Wang Keping, Silent, 1978.  Wood, 48 x 24 x 23 cm.  Star Group.

BLOOMING IN THE SHADOWS: UNOFFICIAL CHINESE ART, 1974-1985

China Institute Gallery
125 East 65th Street
New York, New York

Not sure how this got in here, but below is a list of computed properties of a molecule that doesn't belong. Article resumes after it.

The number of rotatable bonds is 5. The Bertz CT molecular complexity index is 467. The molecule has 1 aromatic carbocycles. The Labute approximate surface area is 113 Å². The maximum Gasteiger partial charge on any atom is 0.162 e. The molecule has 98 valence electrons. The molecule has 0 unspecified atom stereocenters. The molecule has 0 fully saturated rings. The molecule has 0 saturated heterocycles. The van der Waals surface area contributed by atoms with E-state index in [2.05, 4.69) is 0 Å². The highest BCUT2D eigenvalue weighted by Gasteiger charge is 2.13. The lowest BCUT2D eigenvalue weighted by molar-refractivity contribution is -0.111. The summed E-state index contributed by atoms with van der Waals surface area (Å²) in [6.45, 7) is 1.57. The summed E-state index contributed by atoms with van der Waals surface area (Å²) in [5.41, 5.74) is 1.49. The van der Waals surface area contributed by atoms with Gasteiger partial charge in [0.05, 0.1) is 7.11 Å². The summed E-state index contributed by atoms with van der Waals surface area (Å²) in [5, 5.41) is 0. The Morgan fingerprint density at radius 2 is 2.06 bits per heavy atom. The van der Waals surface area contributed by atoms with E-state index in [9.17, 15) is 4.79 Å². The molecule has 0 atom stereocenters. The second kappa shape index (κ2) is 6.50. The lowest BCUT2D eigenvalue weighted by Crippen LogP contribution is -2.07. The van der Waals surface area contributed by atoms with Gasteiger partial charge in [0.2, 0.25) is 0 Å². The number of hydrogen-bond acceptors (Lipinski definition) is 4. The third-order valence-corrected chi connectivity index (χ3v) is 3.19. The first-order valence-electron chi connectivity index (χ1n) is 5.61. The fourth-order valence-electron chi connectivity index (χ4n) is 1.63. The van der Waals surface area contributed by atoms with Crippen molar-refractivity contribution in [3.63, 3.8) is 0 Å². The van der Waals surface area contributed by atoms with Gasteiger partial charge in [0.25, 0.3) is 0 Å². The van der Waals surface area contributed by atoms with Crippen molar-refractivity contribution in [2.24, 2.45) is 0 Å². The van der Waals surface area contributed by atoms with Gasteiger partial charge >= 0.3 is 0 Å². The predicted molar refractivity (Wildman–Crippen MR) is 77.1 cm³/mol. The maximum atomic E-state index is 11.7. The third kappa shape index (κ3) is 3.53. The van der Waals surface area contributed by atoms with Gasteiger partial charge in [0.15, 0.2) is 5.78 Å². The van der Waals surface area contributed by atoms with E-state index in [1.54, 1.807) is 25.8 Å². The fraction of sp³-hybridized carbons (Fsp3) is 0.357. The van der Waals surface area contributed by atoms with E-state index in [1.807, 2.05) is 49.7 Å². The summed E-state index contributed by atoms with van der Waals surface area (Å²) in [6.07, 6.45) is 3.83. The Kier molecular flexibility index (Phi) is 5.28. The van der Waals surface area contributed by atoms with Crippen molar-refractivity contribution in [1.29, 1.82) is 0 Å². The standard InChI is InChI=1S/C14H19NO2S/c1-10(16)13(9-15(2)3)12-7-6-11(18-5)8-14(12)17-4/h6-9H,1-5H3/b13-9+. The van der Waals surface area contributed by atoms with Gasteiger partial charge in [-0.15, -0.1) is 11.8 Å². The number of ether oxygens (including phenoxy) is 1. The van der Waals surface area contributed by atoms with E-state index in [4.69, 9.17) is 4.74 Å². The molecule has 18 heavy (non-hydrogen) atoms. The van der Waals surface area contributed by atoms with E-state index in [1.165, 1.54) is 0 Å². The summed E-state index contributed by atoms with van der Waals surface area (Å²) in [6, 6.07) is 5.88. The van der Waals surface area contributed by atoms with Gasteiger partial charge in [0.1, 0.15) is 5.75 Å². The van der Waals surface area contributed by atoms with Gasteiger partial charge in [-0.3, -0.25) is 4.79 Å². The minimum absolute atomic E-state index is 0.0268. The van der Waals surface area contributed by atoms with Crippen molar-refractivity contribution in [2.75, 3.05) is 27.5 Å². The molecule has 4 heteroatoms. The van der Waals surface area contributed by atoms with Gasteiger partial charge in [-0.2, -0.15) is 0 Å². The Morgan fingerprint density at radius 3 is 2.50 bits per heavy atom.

An exhibition of work by pioneering artists in China from the 1970s and 1980s, on view at China Institute Gallery from September 15 through December 11, 2011, provides important clues to the development of contemporary Chinese art as we know it today. Blooming in the Shadows: Unofficial Chinese Art, 1974-1985 offers a unique opportunity in the U.S. to witness the artwork created in China during the pivotal decade leading up to the Communist Party’s 1985 decision to allow modern artistic practices. A full-color catalogue accompanies the exhibition, which is organized by China Institute Gallery. The exhibition focuses on paintings and sculpture from three unofficial groups of artists, the No Names, the Stars, and the Grass Society, which pushed beyond Maoism in the early post-Cultural Revolution era. Each group pursued creatively diverse paths to artistic freedoms under the harsh political strictures and against the accepted aesthetic norms of the time. Based in Beijing, the No Names, known for their landscapes, still-lifes, and non-political figure paintings, painted small-sized watercolors, oils and gouaches in secret on inexpensive paper and cardboard, sometimes even on cut up shoe boxes. The Stars – with work that ranges in medium from sculpture, oil painting, watercolor, prints, and drawings – were more cosmopolitan and political, and were later joined later by Ai Weiwei. The Grass Society, based in Shanghai, outside the political center of the day, brought abstract concepts and watercolor techniques into their work on Chinese paper. The work these groups produced opened the door for the avant-garde movement to emerge in China and paved the way for Chinese artists working today. Blooming in the Shadows tells a story that has been almost forgotten in the course of China’s rapid rise to international economic power. Blooming in the Shadows: Unofficial Chinese Art, 1974-1985 asks the question of why—following 35 years of Socialist Realism—this internationally oriented artwork suddenly appeared and how it captured the attention of the global art world. Included in the exhibition are paintings, works on paper, and sculpture, some of which are politically charged and all of which represent a substantial sense of bravery on the part of the artists. “These young men and women developed outside the mainstream of China’s official art world during a time when all human activity in China was tightly controlled,” wrote the exhibition co-curators: Kuiyi Shen, Director of the Chinese Studies Program and Professor of Asian Art History, Theory, and Criticism, at the University of California San Diego, and Julia Andrews, Professor of Art History at Ohio State University and a specialist in Chinese painting and modern Chinese art. “Despite rather different approaches to art, they shared a deeply-rooted opposition to the entrenched institutions of propaganda, an idealistic vision, and a passionate desire to express themselves freely.” Artists included in the exhibition are Ai Weiwei, Chen Jialing, Chen Juyuan, Du Xia, Huang Rui, Jiang Depu, Li Shan, Li Shuang, Liu Shi, Ma Desheng, Ma Kelu, Qiu Deshu, Shi Zhenyu, Tian Shuying, Wang Aihe, Wang Keping, Wei Hai, Yan Li, Zhang Wei, Zheng Zigang, and Zheng Ziyan. Among the highlights in Blooming in the Shadows are works by artists who have gone on to develop important careers including Ai Weiwei and Wang Keping from the Star group. Work by Ai Weiwei (b. 1957) in the exhibition includes Profile of Marcel Duchamp in a Coat Hanger, 1980s, and Drips Going Down – Ai to E, 1997, in which he desecrates Neolithic pottery, one of China’s most ancient art forms, by smashing or painting over the vessels. A wood sculpture by Wang Keping (b. 1949) entitled Silent, 1979, is a shocking work in which the natural configuration of knots in the wood comprise a blinded eye and a plugged up mouth. Another wood sculpture, also from that year, Idol, shows the head of a figure that resembles Mao Zedong, and stands in powerful critique of the worship of Mao. As Stars artist Qu Leilei inscribed on a drawing in 1983, “I grew up in a time when morality ruled, but without principles; right and wrong prevailed, but without standards; and behavior had no rules.” The exhibition is directed by Willow Hai Chang, Director of China Institute Gallery, and co-curated by Shen and Andrews, who were the curators of the modern section of the landmark China 5000 Years exhibition at the Solomon R. Guggenheim Museum in New York. For more information, the public can call 212-744-8181 x121, email gallery@chinainstitute.org or visit www.chinainstitute.org/gallery.

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